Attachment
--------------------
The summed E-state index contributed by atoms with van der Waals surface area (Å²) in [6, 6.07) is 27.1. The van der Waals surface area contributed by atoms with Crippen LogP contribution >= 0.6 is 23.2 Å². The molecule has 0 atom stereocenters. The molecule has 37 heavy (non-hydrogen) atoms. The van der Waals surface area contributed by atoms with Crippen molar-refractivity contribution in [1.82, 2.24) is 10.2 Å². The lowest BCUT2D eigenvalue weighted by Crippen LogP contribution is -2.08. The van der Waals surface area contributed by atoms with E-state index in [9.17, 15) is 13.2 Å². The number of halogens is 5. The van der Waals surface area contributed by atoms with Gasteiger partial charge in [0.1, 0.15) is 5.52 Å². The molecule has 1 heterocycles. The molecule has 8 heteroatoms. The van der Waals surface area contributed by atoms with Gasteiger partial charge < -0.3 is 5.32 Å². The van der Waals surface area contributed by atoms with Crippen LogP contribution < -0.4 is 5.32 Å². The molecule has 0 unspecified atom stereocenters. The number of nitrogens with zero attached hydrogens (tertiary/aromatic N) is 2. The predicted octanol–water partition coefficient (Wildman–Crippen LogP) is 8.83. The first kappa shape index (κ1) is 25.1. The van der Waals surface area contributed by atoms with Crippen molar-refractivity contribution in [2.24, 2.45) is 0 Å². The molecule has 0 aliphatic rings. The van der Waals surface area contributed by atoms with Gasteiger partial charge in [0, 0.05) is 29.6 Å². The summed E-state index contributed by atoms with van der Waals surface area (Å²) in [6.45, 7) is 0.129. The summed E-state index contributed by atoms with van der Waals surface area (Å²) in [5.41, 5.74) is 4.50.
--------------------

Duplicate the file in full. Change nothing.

The summed E-state index contributed by atoms with van der Waals surface area (Å²) in [6, 6.07) is 27.1. The van der Waals surface area contributed by atoms with Crippen LogP contribution >= 0.6 is 23.2 Å². The molecule has 0 atom stereocenters. The molecule has 37 heavy (non-hydrogen) atoms. The van der Waals surface area contributed by atoms with Crippen molar-refractivity contribution in [1.82, 2.24) is 10.2 Å². The lowest BCUT2D eigenvalue weighted by Crippen LogP contribution is -2.08. The van der Waals surface area contributed by atoms with E-state index in [9.17, 15) is 13.2 Å². The number of halogens is 5. The van der Waals surface area contributed by atoms with Gasteiger partial charge in [0.1, 0.15) is 5.52 Å². The molecule has 1 heterocycles. The molecule has 8 heteroatoms. The van der Waals surface area contributed by atoms with Gasteiger partial charge < -0.3 is 5.32 Å². The van der Waals surface area contributed by atoms with Crippen LogP contribution < -0.4 is 5.32 Å². The molecule has 0 unspecified atom stereocenters. The number of nitrogens with zero attached hydrogens (tertiary/aromatic N) is 2. The predicted octanol–water partition coefficient (Wildman–Crippen LogP) is 8.83. The first kappa shape index (κ1) is 25.1. The van der Waals surface area contributed by atoms with Crippen molar-refractivity contribution in [2.24, 2.45) is 0 Å². The molecule has 0 aliphatic rings. The van der Waals surface area contributed by atoms with Gasteiger partial charge in [0, 0.05) is 29.6 Å². The summed E-state index contributed by atoms with van der Waals surface area (Å²) in [6.45, 7) is 0.129. The summed E-state index contributed by atoms with van der Waals surface area (Å²) in [5.41, 5.74) is 4.50.